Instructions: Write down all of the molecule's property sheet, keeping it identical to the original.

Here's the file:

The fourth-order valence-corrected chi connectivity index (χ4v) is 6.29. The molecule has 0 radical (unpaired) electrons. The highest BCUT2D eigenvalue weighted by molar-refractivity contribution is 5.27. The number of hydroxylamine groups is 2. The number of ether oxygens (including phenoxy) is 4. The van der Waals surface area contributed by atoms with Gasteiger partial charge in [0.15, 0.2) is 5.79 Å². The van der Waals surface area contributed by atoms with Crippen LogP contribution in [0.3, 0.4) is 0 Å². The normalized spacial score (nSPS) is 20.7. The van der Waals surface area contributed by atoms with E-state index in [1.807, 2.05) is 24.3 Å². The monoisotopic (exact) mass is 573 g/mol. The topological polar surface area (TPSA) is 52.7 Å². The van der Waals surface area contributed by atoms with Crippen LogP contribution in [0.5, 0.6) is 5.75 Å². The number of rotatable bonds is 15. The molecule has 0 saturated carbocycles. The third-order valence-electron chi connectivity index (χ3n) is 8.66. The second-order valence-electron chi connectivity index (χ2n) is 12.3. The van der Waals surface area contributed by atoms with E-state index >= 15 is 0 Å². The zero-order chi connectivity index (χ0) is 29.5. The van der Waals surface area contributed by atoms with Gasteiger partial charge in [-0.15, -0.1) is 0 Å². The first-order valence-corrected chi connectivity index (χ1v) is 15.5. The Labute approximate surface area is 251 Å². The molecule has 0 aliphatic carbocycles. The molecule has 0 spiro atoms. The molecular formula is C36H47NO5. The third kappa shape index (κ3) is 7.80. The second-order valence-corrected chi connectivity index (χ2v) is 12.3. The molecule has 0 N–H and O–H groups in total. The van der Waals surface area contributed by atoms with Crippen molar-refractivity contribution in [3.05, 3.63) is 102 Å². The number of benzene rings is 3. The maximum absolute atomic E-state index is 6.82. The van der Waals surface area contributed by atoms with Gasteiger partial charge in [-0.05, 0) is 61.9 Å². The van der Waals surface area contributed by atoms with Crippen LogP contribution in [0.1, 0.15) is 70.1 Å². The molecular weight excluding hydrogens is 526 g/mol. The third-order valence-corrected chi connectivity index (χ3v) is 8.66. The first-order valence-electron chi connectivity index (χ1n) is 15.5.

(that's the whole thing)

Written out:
The fourth-order valence-corrected chi connectivity index (χ4v) is 6.29. The molecule has 0 radical (unpaired) electrons. The highest BCUT2D eigenvalue weighted by molar-refractivity contribution is 5.27. The number of hydroxylamine groups is 2. The number of ether oxygens (including phenoxy) is 4. The van der Waals surface area contributed by atoms with Gasteiger partial charge in [0.15, 0.2) is 5.79 Å². The van der Waals surface area contributed by atoms with Crippen LogP contribution in [0.3, 0.4) is 0 Å². The normalized spacial score (nSPS) is 20.7. The van der Waals surface area contributed by atoms with E-state index in [1.807, 2.05) is 24.3 Å². The monoisotopic (exact) mass is 573 g/mol. The topological polar surface area (TPSA) is 52.7 Å². The van der Waals surface area contributed by atoms with Crippen LogP contribution in [0.5, 0.6) is 5.75 Å². The number of rotatable bonds is 15. The molecule has 0 saturated carbocycles. The third-order valence-electron chi connectivity index (χ3n) is 8.66. The second-order valence-electron chi connectivity index (χ2n) is 12.3. The van der Waals surface area contributed by atoms with E-state index >= 15 is 0 Å². The zero-order chi connectivity index (χ0) is 29.5. The van der Waals surface area contributed by atoms with Gasteiger partial charge in [-0.15, -0.1) is 0 Å². The first-order valence-corrected chi connectivity index (χ1v) is 15.5. The Labute approximate surface area is 251 Å². The molecule has 0 aliphatic carbocycles. The molecule has 0 spiro atoms. The molecular formula is C36H47NO5. The third kappa shape index (κ3) is 7.80. The second-order valence-corrected chi connectivity index (χ2v) is 12.3. The molecule has 0 N–H and O–H groups in total. The van der Waals surface area contributed by atoms with Crippen molar-refractivity contribution in [3.05, 3.63) is 102 Å². The number of benzene rings is 3. The maximum absolute atomic E-state index is 6.82. The van der Waals surface area contributed by atoms with Gasteiger partial charge in [-0.05, 0) is 61.9 Å². The van der Waals surface area contributed by atoms with Crippen LogP contribution in [0.1, 0.15) is 70.1 Å². The molecular weight excluding hydrogens is 526 g/mol. The third-order valence-corrected chi connectivity index (χ3v) is 8.66. The first-order valence-electron chi connectivity index (χ1n) is 15.5.